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Installing for mass production

How to bake Dataplicity into a standard build image

Dataplicity's quick one-line installation is fantastic to get started on your first few Raspberry Pi devices. But if you are assembling and imaging Pi devices in their hundreds, manually typing in the command to each Pi is pretty time consuming.

Here we discuss how to incorporate Dataplicity into your standard build image.

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Please ensure the following before proceeding:

Dataplicity is a cloud service which we will be installing as part of a first-time boot sequence for your flash image. As such, your Pi will require internet access at first boot.

Additionally, there is some assumed technical knowledge required for this process:

  • A broad understanding of how to prepare firmware images for mass deployment
  • A basic understanding of manufacturing and assembly procedures

Finally, and assuming that you are using an SDCard-based method to replicate your images, you'll need a bunch of SDCards and an SDCard reader.


Overview

The way we'll go about mass installing Dataplicity will be by adding a one-time installer to a Raspberry Pi Operating System image. This installer will run as soon as the device gets access to the internet and will then delete itself. The way to plant this installer inside an image in the first place will be by flashing a Raspberry Pi with an image, adding the installer to it and downloading the image with the installer off of the Pi onto your computer. This downloaded image will then be used as the base image for mass installation on your Raspberry Pis.


Mass installer script

As mentioned above to start with this step you will need to have flashed a Raspberry Pi with a Raspberry Pi Operating System image. Then you can proceed as per instructions below.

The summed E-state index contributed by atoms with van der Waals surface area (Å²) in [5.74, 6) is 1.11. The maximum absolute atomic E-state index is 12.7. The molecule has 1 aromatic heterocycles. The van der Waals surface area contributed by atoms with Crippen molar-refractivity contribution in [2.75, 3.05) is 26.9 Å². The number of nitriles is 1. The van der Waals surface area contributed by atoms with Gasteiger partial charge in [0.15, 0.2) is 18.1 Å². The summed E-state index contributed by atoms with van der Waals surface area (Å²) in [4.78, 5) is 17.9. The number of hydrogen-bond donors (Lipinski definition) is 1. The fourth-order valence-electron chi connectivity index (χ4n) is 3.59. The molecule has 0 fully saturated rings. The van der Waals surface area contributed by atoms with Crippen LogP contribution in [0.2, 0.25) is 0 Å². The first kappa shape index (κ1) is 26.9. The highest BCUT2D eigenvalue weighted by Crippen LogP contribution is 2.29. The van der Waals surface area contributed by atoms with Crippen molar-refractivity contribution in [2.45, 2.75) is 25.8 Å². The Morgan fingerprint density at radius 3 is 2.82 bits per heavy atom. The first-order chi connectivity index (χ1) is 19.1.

Mass installer script actions overview:

  1. Assign Raspberry Pi's serial number as hostname for the device. This ensures that all new devices will have a unique name on the device list.
  2. Wait for 30 sec for an available network interface to be configured - typically eth0.
  3. Check if Dataplicity has already been installed (and do not re-install)
  4. Check if there is a working internet connection
  5. Download packages and register the device
  6. After successful installation delete the script and it's associated files. The only thing left will be /var/log/mass-install-dp.log file.

If at any point the script fails (for example because the internet connection was not viable), the installation process could be restarted simply by rebooting the device, causing the script to run again.

To begin, create a file called mass-install-dp inside the if-up.d scripts directory (this is the home for scripts that run after an internet interface is set to 'up' (active) ).

sudo nano /etc/network/if-up.d/mass-install-dp

Copy the script below into that file and be sure to assign the ACCT_ID variable with your Dataplicity installer ID variable. Dataplicity Installer ID can be found inside the installer command in the "add new device" tab. In the example below the ACCT_ID="EXAMPLE123" would become something like ACCT_ID="c0ff3c0f".

#!/bin/sh

ACCT_ID="EXAMPLE123"
INSTALL_URL="https://www.dataplicity.com/$ACCT_ID.py | sudo python"
LOG_FILE="/var/log/mass-install-dp.log"

#Wait maximum 30 seconds on network connectivity before giving up
limit=30
retry=0

#Don't bother to run when lo is configured
if [ "$IFACE" = lo ]; then
    exit 0
fi